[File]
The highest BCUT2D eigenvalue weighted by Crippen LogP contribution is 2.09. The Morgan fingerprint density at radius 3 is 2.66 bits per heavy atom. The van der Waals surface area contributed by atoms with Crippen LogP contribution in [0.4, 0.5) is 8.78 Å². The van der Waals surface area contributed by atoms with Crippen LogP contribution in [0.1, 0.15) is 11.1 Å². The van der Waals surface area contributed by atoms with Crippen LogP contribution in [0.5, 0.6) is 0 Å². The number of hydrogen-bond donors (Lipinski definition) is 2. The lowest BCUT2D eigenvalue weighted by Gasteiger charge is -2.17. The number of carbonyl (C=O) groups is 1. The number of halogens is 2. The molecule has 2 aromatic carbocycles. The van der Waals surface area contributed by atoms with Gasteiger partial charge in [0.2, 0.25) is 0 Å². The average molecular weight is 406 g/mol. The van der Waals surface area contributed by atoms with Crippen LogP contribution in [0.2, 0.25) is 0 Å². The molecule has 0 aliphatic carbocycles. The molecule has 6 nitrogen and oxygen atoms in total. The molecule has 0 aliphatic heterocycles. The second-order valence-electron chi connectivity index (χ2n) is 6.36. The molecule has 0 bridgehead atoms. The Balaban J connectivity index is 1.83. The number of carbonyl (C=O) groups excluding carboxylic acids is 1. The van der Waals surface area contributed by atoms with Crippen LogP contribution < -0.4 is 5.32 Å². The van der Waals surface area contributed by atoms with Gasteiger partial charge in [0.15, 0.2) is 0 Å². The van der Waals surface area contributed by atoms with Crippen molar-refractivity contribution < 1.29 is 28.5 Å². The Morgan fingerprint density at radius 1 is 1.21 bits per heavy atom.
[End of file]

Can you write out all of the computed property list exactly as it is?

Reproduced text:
The highest BCUT2D eigenvalue weighted by Crippen LogP contribution is 2.09. The Morgan fingerprint density at radius 3 is 2.66 bits per heavy atom. The van der Waals surface area contributed by atoms with Crippen LogP contribution in [0.4, 0.5) is 8.78 Å². The van der Waals surface area contributed by atoms with Crippen LogP contribution in [0.1, 0.15) is 11.1 Å². The van der Waals surface area contributed by atoms with Crippen LogP contribution in [0.5, 0.6) is 0 Å². The number of hydrogen-bond donors (Lipinski definition) is 2. The lowest BCUT2D eigenvalue weighted by Gasteiger charge is -2.17. The number of carbonyl (C=O) groups is 1. The number of halogens is 2. The molecule has 2 aromatic carbocycles. The van der Waals surface area contributed by atoms with Gasteiger partial charge in [0.2, 0.25) is 0 Å². The average molecular weight is 406 g/mol. The van der Waals surface area contributed by atoms with Crippen LogP contribution in [0.2, 0.25) is 0 Å². The molecule has 0 aliphatic carbocycles. The molecule has 6 nitrogen and oxygen atoms in total. The molecule has 0 aliphatic heterocycles. The second-order valence-electron chi connectivity index (χ2n) is 6.36. The molecule has 0 bridgehead atoms. The Balaban J connectivity index is 1.83. The number of carbonyl (C=O) groups excluding carboxylic acids is 1. The van der Waals surface area contributed by atoms with Crippen LogP contribution < -0.4 is 5.32 Å². The van der Waals surface area contributed by atoms with Gasteiger partial charge in [0.15, 0.2) is 0 Å². The van der Waals surface area contributed by atoms with Crippen molar-refractivity contribution < 1.29 is 28.5 Å². The Morgan fingerprint density at radius 1 is 1.21 bits per heavy atom.